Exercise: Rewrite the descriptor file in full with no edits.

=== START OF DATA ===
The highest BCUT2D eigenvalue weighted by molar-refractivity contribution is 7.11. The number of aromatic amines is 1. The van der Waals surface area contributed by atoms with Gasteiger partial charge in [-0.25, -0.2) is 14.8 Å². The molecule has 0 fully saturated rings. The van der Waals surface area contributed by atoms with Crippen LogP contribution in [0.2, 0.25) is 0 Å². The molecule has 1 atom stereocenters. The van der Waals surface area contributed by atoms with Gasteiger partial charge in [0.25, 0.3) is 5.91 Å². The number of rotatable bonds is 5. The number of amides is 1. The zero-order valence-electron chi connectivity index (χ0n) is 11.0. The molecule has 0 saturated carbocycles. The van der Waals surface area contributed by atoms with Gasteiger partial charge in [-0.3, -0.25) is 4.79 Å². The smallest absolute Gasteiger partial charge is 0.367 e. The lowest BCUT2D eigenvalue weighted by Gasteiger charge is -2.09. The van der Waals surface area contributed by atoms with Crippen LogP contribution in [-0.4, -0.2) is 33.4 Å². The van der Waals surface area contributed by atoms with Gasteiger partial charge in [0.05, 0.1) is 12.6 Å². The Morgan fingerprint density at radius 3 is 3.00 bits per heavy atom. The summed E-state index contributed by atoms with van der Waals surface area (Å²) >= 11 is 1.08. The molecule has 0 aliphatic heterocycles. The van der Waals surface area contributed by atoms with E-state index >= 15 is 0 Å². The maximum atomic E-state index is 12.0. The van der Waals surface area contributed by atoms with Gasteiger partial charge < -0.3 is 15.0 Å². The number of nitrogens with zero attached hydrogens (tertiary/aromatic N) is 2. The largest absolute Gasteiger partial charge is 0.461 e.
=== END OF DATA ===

The highest BCUT2D eigenvalue weighted by molar-refractivity contribution is 7.11. The number of aromatic amines is 1. The van der Waals surface area contributed by atoms with Gasteiger partial charge in [-0.25, -0.2) is 14.8 Å². The molecule has 0 fully saturated rings. The van der Waals surface area contributed by atoms with Crippen LogP contribution in [0.2, 0.25) is 0 Å². The molecule has 1 atom stereocenters. The van der Waals surface area contributed by atoms with Gasteiger partial charge in [0.25, 0.3) is 5.91 Å². The number of rotatable bonds is 5. The number of amides is 1. The zero-order valence-electron chi connectivity index (χ0n) is 11.0. The molecule has 0 saturated carbocycles. The van der Waals surface area contributed by atoms with Gasteiger partial charge in [-0.3, -0.25) is 4.79 Å². The smallest absolute Gasteiger partial charge is 0.367 e. The lowest BCUT2D eigenvalue weighted by Gasteiger charge is -2.09. The van der Waals surface area contributed by atoms with Crippen LogP contribution in [-0.4, -0.2) is 33.4 Å². The van der Waals surface area contributed by atoms with Gasteiger partial charge in [0.05, 0.1) is 12.6 Å². The Morgan fingerprint density at radius 3 is 3.00 bits per heavy atom. The summed E-state index contributed by atoms with van der Waals surface area (Å²) >= 11 is 1.08. The molecule has 0 aliphatic heterocycles. The van der Waals surface area contributed by atoms with E-state index >= 15 is 0 Å². The maximum atomic E-state index is 12.0. The van der Waals surface area contributed by atoms with Gasteiger partial charge < -0.3 is 15.0 Å². The number of nitrogens with zero attached hydrogens (tertiary/aromatic N) is 2. The largest absolute Gasteiger partial charge is 0.461 e.